"Our creative genius is the fountainhead of originality. It fires our compulsion to evolve. It inspires us to challenge norms. Creative genius is about flying to new heights on untested wings. It is about the danger of crashing. It is amorphous, magical, unmeasurable and unpredictable…But we need our genius to bail ourselves out of the messes we continually get ourselves into. So, individually, we must override the cartel, set aside our herd longing for security through sameness and seek the help of our natural genius. Yours and mine. Orbiting the Giant Hairball "
T"his post is a teaser for, a taste of a panel in which I am participating at The International Conference of Creativity, Thinking & Education in April, 2015 (please consider attending). The panel and this post focus on the idea of orbiting the giant hairball of education. Orbiting the Giant Hairball by Gordan MacKenzie is the inspiration for both the panel and this post. The theme revolves around how the systems of business and education often proclaim an affinity towards creativity of and by supervisors, employees, and stakeholders but in practice, actually stifle any actions that threaten the status quo."
"In my classroom over the last few years I’ve shown many Youtube videos to inspireresiliency, grit, hope, and discussion prior to guiding them in the creation of their inquiry questions about their passions and wonders during our weekly Genius Hour time. This post is a follow up post to my post 23 Videos that Sparked Genius Hour Thinking, Collaboration, and Actions. Many of those videos and the ones I am sharing now were shared with me through the wonderful connections I have made with educators learners on Twitter, Facebook, and at workshops. I am continually inspired by the educators in my personal learning network. Thank you to all of you who share your learning and inspirations daily. You have helped me make sense of the ideas that are floating around in my head. I am proud to say that students in my classes are constantly inspiring each other and their teacher. Some of their work is shared on the list below."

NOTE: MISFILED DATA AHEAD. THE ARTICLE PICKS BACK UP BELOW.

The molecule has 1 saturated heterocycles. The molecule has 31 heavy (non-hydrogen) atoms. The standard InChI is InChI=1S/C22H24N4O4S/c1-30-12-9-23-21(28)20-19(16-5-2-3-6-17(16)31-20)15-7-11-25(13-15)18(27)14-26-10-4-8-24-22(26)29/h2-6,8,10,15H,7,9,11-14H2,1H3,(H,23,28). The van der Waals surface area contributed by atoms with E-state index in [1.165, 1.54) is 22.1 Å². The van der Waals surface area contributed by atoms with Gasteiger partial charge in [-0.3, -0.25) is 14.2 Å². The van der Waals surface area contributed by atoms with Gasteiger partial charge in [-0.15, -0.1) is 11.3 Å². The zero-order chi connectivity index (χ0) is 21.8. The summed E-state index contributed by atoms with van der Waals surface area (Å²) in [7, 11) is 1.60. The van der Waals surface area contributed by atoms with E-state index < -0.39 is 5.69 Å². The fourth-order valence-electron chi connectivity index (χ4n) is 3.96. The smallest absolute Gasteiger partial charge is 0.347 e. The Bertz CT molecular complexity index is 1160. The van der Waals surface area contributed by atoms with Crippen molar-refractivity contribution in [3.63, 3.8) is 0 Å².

"Many people assume that superior intelligence or ability is a key to success. But more than three decades of research shows that an overemphasis on intellect or talent—and the implication that such traits are innate and fixed—leaves people vulnerable to failure, fearful of challenges and unmotivated to learn.
"Teaching people to have a “growth mind-set,” which encourages a focus on “process” rather than on intelligence or talent, produces high achievers in school and in life.
"Parents and teachers can engender a growth mind-set in children by praising them for their persistence or strategies (rather than for their intelligence), by telling success stories that emphasize hard work and love of learning, and by teaching them about the brain as a learning machine."
Jim Lerman's insight: Dweck's mindset get backed by a leading scientific journal.
It's Top-Pick List Friday! This week, we are featuring games, apps, and websites that teach students great problem solving skills. So many important school, life, and work skills can be taught through games and other engaging tools.